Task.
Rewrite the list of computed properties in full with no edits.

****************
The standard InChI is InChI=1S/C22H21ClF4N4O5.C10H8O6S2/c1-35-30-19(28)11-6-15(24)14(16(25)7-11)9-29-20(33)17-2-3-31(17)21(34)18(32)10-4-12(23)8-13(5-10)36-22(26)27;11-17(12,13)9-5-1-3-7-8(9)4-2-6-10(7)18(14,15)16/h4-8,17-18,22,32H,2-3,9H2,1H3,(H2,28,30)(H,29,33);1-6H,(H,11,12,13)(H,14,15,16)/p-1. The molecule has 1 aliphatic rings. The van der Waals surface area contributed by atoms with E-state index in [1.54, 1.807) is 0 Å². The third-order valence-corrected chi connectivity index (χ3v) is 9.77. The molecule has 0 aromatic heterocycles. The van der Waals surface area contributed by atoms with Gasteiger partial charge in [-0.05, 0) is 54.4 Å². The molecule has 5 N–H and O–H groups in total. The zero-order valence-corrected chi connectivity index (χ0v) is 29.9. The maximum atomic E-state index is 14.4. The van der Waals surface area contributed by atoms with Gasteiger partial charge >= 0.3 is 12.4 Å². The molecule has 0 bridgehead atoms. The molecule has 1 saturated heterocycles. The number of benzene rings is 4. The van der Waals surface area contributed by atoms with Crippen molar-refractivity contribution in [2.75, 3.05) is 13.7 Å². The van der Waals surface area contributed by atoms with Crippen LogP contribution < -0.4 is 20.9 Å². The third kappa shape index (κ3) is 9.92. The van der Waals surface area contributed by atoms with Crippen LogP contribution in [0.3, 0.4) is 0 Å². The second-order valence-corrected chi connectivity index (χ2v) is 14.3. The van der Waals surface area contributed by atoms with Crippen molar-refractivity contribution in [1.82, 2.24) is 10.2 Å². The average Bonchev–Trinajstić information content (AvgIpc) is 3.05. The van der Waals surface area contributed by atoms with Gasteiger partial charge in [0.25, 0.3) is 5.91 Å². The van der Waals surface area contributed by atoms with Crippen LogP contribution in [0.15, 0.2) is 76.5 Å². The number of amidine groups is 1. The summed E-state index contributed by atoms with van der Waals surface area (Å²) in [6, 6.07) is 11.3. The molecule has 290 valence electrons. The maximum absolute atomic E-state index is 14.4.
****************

The standard InChI is InChI=1S/C22H21ClF4N4O5.C10H8O6S2/c1-35-30-19(28)11-6-15(24)14(16(25)7-11)9-29-20(33)17-2-3-31(17)21(34)18(32)10-4-12(23)8-13(5-10)36-22(26)27;11-17(12,13)9-5-1-3-7-8(9)4-2-6-10(7)18(14,15)16/h4-8,17-18,22,32H,2-3,9H2,1H3,(H2,28,30)(H,29,33);1-6H,(H,11,12,13)(H,14,15,16)/p-1. The molecule has 1 aliphatic rings. The van der Waals surface area contributed by atoms with E-state index in [1.54, 1.807) is 0 Å². The third-order valence-corrected chi connectivity index (χ3v) is 9.77. The molecule has 0 aromatic heterocycles. The van der Waals surface area contributed by atoms with Gasteiger partial charge in [-0.05, 0) is 54.4 Å². The molecule has 5 N–H and O–H groups in total. The zero-order valence-corrected chi connectivity index (χ0v) is 29.9. The maximum atomic E-state index is 14.4. The van der Waals surface area contributed by atoms with Gasteiger partial charge >= 0.3 is 12.4 Å². The molecule has 0 bridgehead atoms. The molecule has 1 saturated heterocycles. The number of benzene rings is 4. The van der Waals surface area contributed by atoms with Crippen molar-refractivity contribution in [2.75, 3.05) is 13.7 Å². The van der Waals surface area contributed by atoms with Crippen LogP contribution < -0.4 is 20.9 Å². The third kappa shape index (κ3) is 9.92. The van der Waals surface area contributed by atoms with Crippen LogP contribution in [0.3, 0.4) is 0 Å². The second-order valence-corrected chi connectivity index (χ2v) is 14.3. The van der Waals surface area contributed by atoms with Crippen molar-refractivity contribution in [1.82, 2.24) is 10.2 Å². The average Bonchev–Trinajstić information content (AvgIpc) is 3.05. The van der Waals surface area contributed by atoms with Gasteiger partial charge in [0.25, 0.3) is 5.91 Å². The van der Waals surface area contributed by atoms with Crippen LogP contribution in [0.15, 0.2) is 76.5 Å². The number of amidine groups is 1. The summed E-state index contributed by atoms with van der Waals surface area (Å²) in [6, 6.07) is 11.3. The molecule has 290 valence electrons. The maximum absolute atomic E-state index is 14.4.